“A few weeks later I received another call from the recruitment agency, who said they had a bit of bad news,” she said. “Santa Maria had double checked their hygiene policy and therefore couldn’t employ me.”
The recruiter told her she could keep the position if she took off her veil during work hours.
“I was totally speechless. I asked the person on the phone to repeat what she said, then told her I wasn’t going to throw away my identity to work in the factory,” she said. “That’s where the conversation ended”.
A Santa Maria representative has since denied the claims, blaming it on communication error between the company and the recruitment agency.
“We have a rule that clothing should pose no risk to safety and that hair should be covered, which a veil of course does very effectively,” explained Eva Berglie, Head of Communication at Santa Maria.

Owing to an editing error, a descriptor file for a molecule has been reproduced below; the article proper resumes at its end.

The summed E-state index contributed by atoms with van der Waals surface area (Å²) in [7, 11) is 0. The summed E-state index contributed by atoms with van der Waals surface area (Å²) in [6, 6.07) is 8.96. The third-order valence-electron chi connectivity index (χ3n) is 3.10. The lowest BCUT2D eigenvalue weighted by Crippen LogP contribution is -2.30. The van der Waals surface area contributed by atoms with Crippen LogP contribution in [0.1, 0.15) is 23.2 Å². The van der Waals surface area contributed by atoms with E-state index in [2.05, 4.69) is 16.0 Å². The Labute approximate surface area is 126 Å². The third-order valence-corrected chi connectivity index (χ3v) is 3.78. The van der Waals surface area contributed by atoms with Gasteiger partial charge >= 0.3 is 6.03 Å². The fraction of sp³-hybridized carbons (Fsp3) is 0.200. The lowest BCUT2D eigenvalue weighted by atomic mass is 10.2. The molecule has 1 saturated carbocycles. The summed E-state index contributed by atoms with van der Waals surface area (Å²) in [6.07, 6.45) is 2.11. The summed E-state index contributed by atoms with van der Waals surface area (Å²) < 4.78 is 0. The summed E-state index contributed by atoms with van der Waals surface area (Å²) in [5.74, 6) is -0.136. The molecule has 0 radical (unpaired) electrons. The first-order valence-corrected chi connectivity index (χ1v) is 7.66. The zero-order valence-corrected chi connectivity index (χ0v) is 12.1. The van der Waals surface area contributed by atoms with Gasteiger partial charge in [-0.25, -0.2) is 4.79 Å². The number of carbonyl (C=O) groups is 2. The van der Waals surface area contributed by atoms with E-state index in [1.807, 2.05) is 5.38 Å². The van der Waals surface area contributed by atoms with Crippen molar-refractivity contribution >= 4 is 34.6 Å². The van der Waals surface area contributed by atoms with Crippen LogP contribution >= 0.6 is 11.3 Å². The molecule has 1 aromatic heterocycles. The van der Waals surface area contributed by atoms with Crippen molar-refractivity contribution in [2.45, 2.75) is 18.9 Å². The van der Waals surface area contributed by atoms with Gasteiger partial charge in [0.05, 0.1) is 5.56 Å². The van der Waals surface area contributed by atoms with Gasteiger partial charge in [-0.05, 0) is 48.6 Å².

“This was a premature decision down to a lack of communication between us and the recruitment agency. This kind of thing isn’t allowed.”
However, El Hattawi branded the incident a “slap in the face”.
“I know many people that don’t go to job interviews because they’re worried about the reaction they’ll get. Before it happened to me I was skeptical. I heard stories of people being denied a job because of their veil and thought it’s probably another reason,” she said.